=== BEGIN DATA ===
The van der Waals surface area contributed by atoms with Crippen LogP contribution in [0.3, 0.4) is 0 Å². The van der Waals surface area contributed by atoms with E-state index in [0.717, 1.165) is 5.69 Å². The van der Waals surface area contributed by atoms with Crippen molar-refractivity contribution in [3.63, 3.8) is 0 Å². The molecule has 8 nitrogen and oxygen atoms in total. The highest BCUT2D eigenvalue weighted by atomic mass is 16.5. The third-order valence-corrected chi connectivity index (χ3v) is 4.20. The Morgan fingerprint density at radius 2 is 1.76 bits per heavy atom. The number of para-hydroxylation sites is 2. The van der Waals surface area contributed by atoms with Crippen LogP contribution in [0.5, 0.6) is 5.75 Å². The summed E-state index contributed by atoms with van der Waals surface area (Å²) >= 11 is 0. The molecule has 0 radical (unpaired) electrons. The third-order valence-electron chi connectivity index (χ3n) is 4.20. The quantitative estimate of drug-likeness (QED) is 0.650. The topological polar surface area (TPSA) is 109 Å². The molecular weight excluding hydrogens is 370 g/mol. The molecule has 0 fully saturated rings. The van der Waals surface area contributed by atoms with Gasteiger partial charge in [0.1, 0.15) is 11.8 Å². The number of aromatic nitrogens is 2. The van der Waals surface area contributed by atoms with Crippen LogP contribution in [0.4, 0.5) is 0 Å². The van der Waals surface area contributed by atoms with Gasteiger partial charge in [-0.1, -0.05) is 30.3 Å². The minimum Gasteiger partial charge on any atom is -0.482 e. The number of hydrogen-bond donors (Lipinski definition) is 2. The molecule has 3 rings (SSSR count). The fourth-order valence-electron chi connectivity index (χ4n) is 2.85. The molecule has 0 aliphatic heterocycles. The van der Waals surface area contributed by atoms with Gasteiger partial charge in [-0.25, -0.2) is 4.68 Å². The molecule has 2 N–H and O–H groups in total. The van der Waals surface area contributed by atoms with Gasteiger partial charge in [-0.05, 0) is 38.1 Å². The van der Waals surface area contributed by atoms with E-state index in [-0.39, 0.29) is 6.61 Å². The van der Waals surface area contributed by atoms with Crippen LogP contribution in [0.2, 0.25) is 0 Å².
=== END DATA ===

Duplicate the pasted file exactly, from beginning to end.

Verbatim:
The van der Waals surface area contributed by atoms with Crippen LogP contribution in [0.3, 0.4) is 0 Å². The van der Waals surface area contributed by atoms with E-state index in [0.717, 1.165) is 5.69 Å². The van der Waals surface area contributed by atoms with Crippen molar-refractivity contribution in [3.63, 3.8) is 0 Å². The molecule has 8 nitrogen and oxygen atoms in total. The highest BCUT2D eigenvalue weighted by atomic mass is 16.5. The third-order valence-corrected chi connectivity index (χ3v) is 4.20. The Morgan fingerprint density at radius 2 is 1.76 bits per heavy atom. The number of para-hydroxylation sites is 2. The van der Waals surface area contributed by atoms with Crippen LogP contribution in [0.5, 0.6) is 5.75 Å². The summed E-state index contributed by atoms with van der Waals surface area (Å²) >= 11 is 0. The molecule has 0 radical (unpaired) electrons. The third-order valence-electron chi connectivity index (χ3n) is 4.20. The quantitative estimate of drug-likeness (QED) is 0.650. The topological polar surface area (TPSA) is 109 Å². The molecular weight excluding hydrogens is 370 g/mol. The molecule has 0 fully saturated rings. The van der Waals surface area contributed by atoms with Gasteiger partial charge in [0.1, 0.15) is 11.8 Å². The number of aromatic nitrogens is 2. The van der Waals surface area contributed by atoms with Crippen LogP contribution in [0.4, 0.5) is 0 Å². The van der Waals surface area contributed by atoms with Gasteiger partial charge in [-0.1, -0.05) is 30.3 Å². The minimum Gasteiger partial charge on any atom is -0.482 e. The number of hydrogen-bond donors (Lipinski definition) is 2. The molecule has 3 rings (SSSR count). The fourth-order valence-electron chi connectivity index (χ4n) is 2.85. The molecule has 0 aliphatic heterocycles. The van der Waals surface area contributed by atoms with Gasteiger partial charge in [-0.25, -0.2) is 4.68 Å². The molecule has 2 N–H and O–H groups in total. The van der Waals surface area contributed by atoms with Gasteiger partial charge in [-0.05, 0) is 38.1 Å². The van der Waals surface area contributed by atoms with E-state index in [-0.39, 0.29) is 6.61 Å². The van der Waals surface area contributed by atoms with Crippen LogP contribution in [0.2, 0.25) is 0 Å².